Biden and McCarthy to Meet in Hopes of Reviving Debt Talks

“I’m looking at the 14th Amendment, as to whether or not we have the authority,” he said during a news conference with reporters in Hiroshima, Japan, over the weekend. “I think we have the authority. The question is: Could it be done and invoked in time that it could not — would not be appealed and, as a consequence, pass the date in question and still default on the debt.”

Mr. McCarthy sounded more upbeat on Sunday after the call with Mr. Biden, in which the two pledged to meet. The president “walked through some of the things that he’s still looking at, he’s hearing from his members; I walked through things I’m looking at,” Mr. McCarthy said. “I felt that part was productive. But look — there’s no agreement. We’re still apart.”

Chief among the outstanding issues is how much to spend overall next fiscal year on discretionary programs and how long any spending caps should be in place. The latest White House proposal would hold both military and other spending — which includes education, scientific research and environmental protection — constant from the current fiscal year to the next. Republicans have insisted that overall discretionary spending drop as they still call for increased military spending.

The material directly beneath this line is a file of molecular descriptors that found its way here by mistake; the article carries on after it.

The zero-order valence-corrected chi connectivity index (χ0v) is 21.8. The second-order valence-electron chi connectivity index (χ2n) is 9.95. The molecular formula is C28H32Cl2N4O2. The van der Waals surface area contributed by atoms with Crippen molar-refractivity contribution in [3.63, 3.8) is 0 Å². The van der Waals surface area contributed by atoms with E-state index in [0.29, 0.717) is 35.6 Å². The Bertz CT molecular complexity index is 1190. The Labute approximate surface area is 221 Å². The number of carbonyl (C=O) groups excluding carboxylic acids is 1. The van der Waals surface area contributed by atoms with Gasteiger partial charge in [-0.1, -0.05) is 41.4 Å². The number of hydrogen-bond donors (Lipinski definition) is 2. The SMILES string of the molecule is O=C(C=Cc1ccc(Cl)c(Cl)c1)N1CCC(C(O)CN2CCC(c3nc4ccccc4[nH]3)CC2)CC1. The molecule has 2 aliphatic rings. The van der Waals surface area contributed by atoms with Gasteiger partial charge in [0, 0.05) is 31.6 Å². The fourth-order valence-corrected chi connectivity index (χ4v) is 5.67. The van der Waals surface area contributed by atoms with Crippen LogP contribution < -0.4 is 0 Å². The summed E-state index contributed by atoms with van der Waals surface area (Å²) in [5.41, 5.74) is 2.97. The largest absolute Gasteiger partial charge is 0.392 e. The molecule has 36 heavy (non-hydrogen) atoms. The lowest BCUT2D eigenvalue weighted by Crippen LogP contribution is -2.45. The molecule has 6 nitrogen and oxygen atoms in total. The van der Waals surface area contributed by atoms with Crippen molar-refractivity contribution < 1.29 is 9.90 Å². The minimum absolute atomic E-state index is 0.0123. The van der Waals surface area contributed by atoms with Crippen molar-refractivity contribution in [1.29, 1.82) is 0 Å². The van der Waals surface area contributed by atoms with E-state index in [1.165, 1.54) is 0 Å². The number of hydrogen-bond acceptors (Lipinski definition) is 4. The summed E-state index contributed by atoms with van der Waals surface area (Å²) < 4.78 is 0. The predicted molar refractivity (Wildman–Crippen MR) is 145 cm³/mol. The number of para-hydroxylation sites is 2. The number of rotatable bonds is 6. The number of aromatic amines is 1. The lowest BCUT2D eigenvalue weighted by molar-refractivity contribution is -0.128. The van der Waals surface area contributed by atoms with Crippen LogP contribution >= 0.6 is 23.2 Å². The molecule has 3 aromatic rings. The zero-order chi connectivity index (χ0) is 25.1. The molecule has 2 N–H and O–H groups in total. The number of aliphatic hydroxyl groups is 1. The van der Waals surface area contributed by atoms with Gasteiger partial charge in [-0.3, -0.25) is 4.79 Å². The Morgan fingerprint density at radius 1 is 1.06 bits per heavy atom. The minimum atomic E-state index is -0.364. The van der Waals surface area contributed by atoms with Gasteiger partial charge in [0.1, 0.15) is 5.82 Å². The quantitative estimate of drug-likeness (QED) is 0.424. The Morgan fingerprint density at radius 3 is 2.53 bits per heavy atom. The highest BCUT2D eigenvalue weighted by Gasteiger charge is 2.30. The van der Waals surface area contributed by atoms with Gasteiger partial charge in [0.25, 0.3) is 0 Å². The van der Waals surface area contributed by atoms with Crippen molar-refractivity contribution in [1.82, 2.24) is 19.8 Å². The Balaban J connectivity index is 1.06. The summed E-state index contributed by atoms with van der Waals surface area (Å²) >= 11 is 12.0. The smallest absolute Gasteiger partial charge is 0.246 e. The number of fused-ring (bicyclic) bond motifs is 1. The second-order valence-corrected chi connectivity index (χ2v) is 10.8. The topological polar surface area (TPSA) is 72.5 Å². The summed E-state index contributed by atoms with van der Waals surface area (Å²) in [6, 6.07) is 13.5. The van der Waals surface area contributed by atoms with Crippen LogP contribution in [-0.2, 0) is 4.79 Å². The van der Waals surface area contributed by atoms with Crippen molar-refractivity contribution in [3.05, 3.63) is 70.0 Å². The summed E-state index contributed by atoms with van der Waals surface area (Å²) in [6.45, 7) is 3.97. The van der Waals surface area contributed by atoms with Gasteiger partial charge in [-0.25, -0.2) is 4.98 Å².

The number of legislative days for Congress to vote to raise the debt ceiling before the projected June 1 deadline is rapidly dwindling. Treasury Secretary Janet L. Yellen said in an interview with NBC News over the weekend that the odds of the government getting to mid-June before defaulting were “quite low.”

Once negotiators agree to a deal, it will take time to translate it into legislative text. Mr. McCarthy has promised that he will give lawmakers 72 hours to review the bill.

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